I’m also reading various works by the French philosopher, Alain Badiou, in support of an essay I’m writing on the nineteenth-century French symbolist poets, Stéphane Mallarmé and Arthur Rimbaud. Badiou always differentiates rigorously between poetry and philosophy so, whilst he remains enamoured of the ‘evental singularity’ of Rimbaud’s use of language, to the extent that ‘he went further in his inventions than is possible with Mallarméan labour,’ he concludes that, despite Rimbaud’s intention of ‘interrupting the west’, he participated in, rather than interrupted its excesses. The work ‘betokens the same mimetic temptation—which acts as if because truth was supposedly missing, it is spread out a little all over—that Plato, from the beginning, rebelled against.’
Part of Mallarmé’s appeal, for Badiou, lies in a mathematical precision which is evident also in Cusk. Whilst White’s writing is frequently charged with a voluptuous déshabillé that seems to annoy certain critics, I think its sensuous entanglements comprise a world not so different to that conveyed by the rigorous Cusk or Mallarmé, the glittering abolishionist. On the subject of Laura’s spiritual deliberations, Voss supposes that atheists are ‘so lacking in magnificence they cannot conceive the idea of a Divine Power.’ Spirit might be at once disbelieving and fervent, impoverished and resourceful. Like all great writers, White gives the reader the tools to imagine they just might be up to the task of thinking the impossible.
I seem to have been reading Giorgio Agamben’s essay ‘The End of the Poem’ since 2009 and I feel like I’m only just beginning to understand it. One of Agamben’s key points is that the possibility of enjambment is ‘the only criterion for distinguishing poetry and prose.’ This is perhaps easy enough to grasp but becomes complicated when he starts talking about metrical and syntactical limits and Paul Valery’s definition of the poem as ‘a prolonged hesitation between sound and sense.’ By the time the essay asserts that the end of the poem poses a crisis of identity brought on by the withdrawal of the possibility of enjambment, I’m veering off into the scrub. Perhaps each and every poem can be said to gather its identity through the ways in which it encounters and responds to this crisis.
As Agamben signals, the opposition between sound and sense poses a disjunction that we can think of as structurally constitutive. He even goes so far as to wonder whether, at the end of the poem, ‘the mystical marriage of sound and sense could, then, take place’, or if ‘on the contrary, are sound and sense now forever separated without any possible contact, each eternally on its own side, like the two sexes’.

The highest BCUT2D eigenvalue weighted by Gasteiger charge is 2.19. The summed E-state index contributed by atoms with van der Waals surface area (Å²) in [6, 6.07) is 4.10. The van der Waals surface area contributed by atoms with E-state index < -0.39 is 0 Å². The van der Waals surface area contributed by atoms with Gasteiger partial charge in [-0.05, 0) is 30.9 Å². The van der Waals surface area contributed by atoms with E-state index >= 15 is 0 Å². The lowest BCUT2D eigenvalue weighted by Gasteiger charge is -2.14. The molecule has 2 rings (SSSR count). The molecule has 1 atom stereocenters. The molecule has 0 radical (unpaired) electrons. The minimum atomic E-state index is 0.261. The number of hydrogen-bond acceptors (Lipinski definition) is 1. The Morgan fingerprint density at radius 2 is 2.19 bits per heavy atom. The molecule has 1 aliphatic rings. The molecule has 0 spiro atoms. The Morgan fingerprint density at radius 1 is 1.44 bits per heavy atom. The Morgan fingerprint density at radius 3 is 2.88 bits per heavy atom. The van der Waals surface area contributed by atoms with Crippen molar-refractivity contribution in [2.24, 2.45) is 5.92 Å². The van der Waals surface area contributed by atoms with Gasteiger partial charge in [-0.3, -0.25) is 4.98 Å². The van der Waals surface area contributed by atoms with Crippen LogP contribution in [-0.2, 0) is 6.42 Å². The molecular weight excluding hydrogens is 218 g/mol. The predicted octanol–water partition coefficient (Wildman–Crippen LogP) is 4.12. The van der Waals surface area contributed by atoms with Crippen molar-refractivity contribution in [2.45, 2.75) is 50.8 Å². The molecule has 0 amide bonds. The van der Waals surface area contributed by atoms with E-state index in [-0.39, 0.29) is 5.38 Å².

A recently sighted Instagram photo of an owl alerted me to the necessity of reading every story I could find about barns. So far I’ve got Alice Munro’s ‘Runaway’ and ‘the most photographed barn in America’ from Don DeLillo’s White Noise. Murakami’s short story ‘Barn Burning’ came by happy accident when friends invited me to see Lee Chang-Dong’s film adaptation, Burning. I loved the slightly terrifying film but I think it avoids in some ways the mysterious desolation of Murakami’s story by shoehorning the writer’s encounter with his other into the well-worn trope of male aggressiveness and repressed desire.
Finally, a young friend who is in Year 11 is studying poems by Oodgeroo Noonuccal and Sam Wagan Watson and writing on Noonuccal’s ‘Last of his Tribe’. In researching the poem, we discovered a poem by Henry Kendall called ‘The Last of His Tribe’, first published in 1864. It was moving and distressing to compare the two poems and to note the significant occlusions and admissions, as well as the events surrounding the dates of publication. Noonuccal’s most significant inclusion is the advent of a name for the subject of the poem. Given that ‘Last of his Tribe’ is published in the wake of the 1967 referendum, which sought to include Indigenous Australians in the census, Noonuccal’s inclusion seems at once to rectify Kendall’s omission and to reinstall the question of naming rights as a matter for Indigenous writers rather than governmental scribes. The question of how we might sustain two conflicting ideas without resorting to a fusional, oppressive synthesis is one of the questions of our times. For this reason, Tony Birch’s new novel, The White Girl and Alexis Wright’s recent essay, ‘The Ancient Library and a Self-Governing Literature’ will be my next port of call.
Fiona Hile lives and works on unceded Wurundjeri land. She has published two collections of poetry, Novelties and Subtraction.